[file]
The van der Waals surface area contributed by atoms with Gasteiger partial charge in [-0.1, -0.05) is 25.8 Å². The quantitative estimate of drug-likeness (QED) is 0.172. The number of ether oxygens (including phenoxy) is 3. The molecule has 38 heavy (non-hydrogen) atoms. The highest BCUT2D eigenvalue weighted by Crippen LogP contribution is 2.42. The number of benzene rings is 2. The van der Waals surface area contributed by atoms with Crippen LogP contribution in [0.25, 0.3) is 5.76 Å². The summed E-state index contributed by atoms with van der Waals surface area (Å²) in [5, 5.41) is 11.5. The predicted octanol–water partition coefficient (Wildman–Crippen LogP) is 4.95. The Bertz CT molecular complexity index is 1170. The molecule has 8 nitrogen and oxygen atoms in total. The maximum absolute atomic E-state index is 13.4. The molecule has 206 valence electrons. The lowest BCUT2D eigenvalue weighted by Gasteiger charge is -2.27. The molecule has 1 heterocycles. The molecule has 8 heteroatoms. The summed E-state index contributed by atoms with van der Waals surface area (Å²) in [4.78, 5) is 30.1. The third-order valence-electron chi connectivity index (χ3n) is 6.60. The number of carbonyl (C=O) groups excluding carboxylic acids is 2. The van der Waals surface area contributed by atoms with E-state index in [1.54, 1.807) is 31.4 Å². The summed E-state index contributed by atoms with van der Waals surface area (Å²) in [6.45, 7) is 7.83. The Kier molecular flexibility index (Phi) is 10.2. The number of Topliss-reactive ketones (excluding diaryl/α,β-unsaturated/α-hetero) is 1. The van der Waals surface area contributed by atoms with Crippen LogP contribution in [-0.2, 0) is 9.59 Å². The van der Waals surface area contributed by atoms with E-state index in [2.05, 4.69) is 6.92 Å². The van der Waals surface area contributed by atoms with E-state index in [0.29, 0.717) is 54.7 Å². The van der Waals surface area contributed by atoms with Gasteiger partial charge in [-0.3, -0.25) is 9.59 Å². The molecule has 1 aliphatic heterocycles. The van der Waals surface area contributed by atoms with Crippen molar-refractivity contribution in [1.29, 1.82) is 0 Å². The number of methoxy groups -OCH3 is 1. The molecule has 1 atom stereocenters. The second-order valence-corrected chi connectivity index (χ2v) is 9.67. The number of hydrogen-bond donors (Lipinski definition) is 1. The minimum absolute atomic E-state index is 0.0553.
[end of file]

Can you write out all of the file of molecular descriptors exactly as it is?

The van der Waals surface area contributed by atoms with Gasteiger partial charge in [-0.1, -0.05) is 25.8 Å². The quantitative estimate of drug-likeness (QED) is 0.172. The number of ether oxygens (including phenoxy) is 3. The molecule has 38 heavy (non-hydrogen) atoms. The highest BCUT2D eigenvalue weighted by Crippen LogP contribution is 2.42. The number of benzene rings is 2. The van der Waals surface area contributed by atoms with Crippen LogP contribution in [0.25, 0.3) is 5.76 Å². The summed E-state index contributed by atoms with van der Waals surface area (Å²) in [5, 5.41) is 11.5. The predicted octanol–water partition coefficient (Wildman–Crippen LogP) is 4.95. The Bertz CT molecular complexity index is 1170. The molecule has 8 nitrogen and oxygen atoms in total. The maximum absolute atomic E-state index is 13.4. The molecule has 206 valence electrons. The lowest BCUT2D eigenvalue weighted by Gasteiger charge is -2.27. The molecule has 1 heterocycles. The molecule has 8 heteroatoms. The summed E-state index contributed by atoms with van der Waals surface area (Å²) in [4.78, 5) is 30.1. The third-order valence-electron chi connectivity index (χ3n) is 6.60. The number of carbonyl (C=O) groups excluding carboxylic acids is 2. The van der Waals surface area contributed by atoms with E-state index in [1.54, 1.807) is 31.4 Å². The summed E-state index contributed by atoms with van der Waals surface area (Å²) in [6.45, 7) is 7.83. The Kier molecular flexibility index (Phi) is 10.2. The number of Topliss-reactive ketones (excluding diaryl/α,β-unsaturated/α-hetero) is 1. The van der Waals surface area contributed by atoms with Crippen LogP contribution in [-0.2, 0) is 9.59 Å². The van der Waals surface area contributed by atoms with E-state index in [2.05, 4.69) is 6.92 Å². The van der Waals surface area contributed by atoms with E-state index in [0.29, 0.717) is 54.7 Å². The van der Waals surface area contributed by atoms with Gasteiger partial charge in [-0.3, -0.25) is 9.59 Å². The molecule has 1 aliphatic heterocycles. The van der Waals surface area contributed by atoms with Crippen molar-refractivity contribution in [1.29, 1.82) is 0 Å². The number of methoxy groups -OCH3 is 1. The molecule has 1 atom stereocenters. The second-order valence-corrected chi connectivity index (χ2v) is 9.67. The number of hydrogen-bond donors (Lipinski definition) is 1. The minimum absolute atomic E-state index is 0.0553.